The use of a double block valve

There are many times when maintenance or testing must be done in a chemical processing plant. As it is impossible to shut the plant down when these issues need attention, it is important that positive isolation be achieved so the maintenance can be undertaken while the plant is live. Normally a double block valve has a bleed valve as well; all three valves are assembled into a common manifold. A double block valve is used when the process is critical or the materials that are being handled are under extremely high pressure or the material is toxic. In those areas which are less critical, a single block valve is often acceptable.

The double block valve is employed when it is necessary to repair, maintain or shutdown a piece of equipment or a process. The arrangement is used as follows; both valves are closed as a first step. The side of the valve that is designed for shutdown is then drained or vented through the bleed valve, this valve allows for trapped fluid to be removed. The shutdown side is now isolated from the process side, allowing the work on the downside to commence. The double block assembly eliminates a number of possible leak points compared to the older method where two individual valves were coupled together with a spool, which contained the bleed valve. In this method there were four faces where a leak could occur, in a double block valve, the number of faces have been reduced by 50 percent.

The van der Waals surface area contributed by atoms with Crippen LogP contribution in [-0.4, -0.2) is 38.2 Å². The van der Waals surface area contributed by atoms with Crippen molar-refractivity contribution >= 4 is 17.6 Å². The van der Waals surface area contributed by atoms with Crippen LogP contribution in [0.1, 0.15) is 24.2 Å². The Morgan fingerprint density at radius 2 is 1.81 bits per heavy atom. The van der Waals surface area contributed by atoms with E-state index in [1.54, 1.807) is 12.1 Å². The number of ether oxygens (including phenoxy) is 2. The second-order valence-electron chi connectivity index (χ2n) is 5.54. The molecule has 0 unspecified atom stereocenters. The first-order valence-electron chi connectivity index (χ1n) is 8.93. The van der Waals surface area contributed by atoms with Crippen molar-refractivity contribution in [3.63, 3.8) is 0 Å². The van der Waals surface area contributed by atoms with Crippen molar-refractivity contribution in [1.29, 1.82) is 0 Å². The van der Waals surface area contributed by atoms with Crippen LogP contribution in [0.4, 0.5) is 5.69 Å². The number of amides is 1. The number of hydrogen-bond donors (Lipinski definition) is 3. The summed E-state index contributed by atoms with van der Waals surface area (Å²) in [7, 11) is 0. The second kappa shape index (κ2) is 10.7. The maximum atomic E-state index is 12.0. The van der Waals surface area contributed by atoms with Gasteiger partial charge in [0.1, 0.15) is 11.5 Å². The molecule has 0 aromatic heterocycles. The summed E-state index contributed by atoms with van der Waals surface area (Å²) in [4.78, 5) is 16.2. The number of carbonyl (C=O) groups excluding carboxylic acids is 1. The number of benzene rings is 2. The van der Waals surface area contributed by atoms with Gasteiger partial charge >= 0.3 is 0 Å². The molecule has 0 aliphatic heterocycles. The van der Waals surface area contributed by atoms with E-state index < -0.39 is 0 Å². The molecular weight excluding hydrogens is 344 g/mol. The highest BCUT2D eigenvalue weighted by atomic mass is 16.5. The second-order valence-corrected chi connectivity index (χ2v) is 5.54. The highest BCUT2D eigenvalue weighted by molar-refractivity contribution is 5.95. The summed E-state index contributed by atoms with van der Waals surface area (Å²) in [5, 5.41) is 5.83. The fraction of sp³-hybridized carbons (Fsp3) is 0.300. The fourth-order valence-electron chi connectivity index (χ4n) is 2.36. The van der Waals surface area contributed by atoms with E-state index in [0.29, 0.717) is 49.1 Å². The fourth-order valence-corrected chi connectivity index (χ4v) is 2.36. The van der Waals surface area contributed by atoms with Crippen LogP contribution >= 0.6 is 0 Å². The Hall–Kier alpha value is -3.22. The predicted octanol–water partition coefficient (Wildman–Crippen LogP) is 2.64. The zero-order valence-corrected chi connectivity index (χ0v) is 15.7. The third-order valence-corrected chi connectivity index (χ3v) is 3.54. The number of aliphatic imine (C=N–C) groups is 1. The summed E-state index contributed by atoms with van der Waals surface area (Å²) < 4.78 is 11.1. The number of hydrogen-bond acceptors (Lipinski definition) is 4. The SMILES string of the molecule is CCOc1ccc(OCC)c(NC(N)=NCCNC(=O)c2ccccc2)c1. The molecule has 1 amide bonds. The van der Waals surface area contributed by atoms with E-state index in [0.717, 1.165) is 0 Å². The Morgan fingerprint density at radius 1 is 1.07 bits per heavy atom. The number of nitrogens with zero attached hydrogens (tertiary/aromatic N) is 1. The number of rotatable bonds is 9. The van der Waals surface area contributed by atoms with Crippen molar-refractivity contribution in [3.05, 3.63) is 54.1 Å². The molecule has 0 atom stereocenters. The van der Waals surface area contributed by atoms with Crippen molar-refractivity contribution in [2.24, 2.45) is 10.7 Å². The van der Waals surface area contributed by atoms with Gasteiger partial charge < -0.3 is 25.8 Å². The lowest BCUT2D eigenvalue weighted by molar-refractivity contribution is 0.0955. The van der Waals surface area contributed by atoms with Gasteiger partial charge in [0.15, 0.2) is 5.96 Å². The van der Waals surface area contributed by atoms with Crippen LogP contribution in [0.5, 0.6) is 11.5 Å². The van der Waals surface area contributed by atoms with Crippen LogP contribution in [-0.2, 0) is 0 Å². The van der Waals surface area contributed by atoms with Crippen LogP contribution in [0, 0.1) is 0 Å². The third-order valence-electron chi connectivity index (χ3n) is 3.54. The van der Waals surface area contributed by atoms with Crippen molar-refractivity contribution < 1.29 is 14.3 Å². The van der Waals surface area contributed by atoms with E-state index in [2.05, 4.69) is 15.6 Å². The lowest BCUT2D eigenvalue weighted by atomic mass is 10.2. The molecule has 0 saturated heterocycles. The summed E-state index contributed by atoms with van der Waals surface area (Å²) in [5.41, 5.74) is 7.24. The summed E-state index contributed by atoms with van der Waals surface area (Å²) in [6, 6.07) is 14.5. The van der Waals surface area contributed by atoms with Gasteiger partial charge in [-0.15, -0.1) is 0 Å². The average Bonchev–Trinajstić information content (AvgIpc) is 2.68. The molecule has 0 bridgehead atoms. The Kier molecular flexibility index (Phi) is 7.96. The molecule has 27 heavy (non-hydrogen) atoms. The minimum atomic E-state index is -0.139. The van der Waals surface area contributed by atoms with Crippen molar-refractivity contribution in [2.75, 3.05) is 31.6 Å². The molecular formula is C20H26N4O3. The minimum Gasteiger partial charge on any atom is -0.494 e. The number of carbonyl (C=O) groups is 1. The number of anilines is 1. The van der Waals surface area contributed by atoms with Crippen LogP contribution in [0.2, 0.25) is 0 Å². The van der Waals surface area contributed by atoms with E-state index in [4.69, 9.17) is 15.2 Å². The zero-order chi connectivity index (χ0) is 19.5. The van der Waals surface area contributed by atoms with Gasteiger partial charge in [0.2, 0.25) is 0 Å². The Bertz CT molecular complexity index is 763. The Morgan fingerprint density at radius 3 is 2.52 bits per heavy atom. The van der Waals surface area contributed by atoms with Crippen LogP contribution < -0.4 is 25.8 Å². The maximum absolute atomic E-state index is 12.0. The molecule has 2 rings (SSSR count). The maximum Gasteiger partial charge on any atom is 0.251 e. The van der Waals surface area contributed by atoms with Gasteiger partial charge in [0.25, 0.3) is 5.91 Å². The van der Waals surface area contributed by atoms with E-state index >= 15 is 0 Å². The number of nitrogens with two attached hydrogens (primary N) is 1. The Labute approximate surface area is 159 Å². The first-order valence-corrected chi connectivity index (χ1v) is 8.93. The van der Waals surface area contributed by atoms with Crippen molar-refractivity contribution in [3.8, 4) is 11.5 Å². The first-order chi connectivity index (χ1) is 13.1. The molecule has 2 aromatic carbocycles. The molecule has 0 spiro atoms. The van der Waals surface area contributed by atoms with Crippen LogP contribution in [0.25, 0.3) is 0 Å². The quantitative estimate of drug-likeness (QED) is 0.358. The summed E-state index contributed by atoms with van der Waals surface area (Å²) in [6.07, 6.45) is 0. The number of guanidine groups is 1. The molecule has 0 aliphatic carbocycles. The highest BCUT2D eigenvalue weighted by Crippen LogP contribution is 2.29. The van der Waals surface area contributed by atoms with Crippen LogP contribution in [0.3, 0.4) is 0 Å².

Space is always at a premium in a process facility, this has become even more important with the amount of offshore work that is being done in the oil and gas industry. A rig is designed to be as compact as possible, space on an offshore rig costs a great deal. By eliminating the spool used in a traditional double block valve, the space is greatly reduced as is the weight, in many cases as much as 60 percent.

In less critical applications a double block is not required, a single block and bleed valve is acceptable. The function is the same except there is only one main valve to close and isolate the upstream side of the process from the downstream. A single block valve is used when the pipes are carrying non hazardous or non-hydrocarbon fluids.

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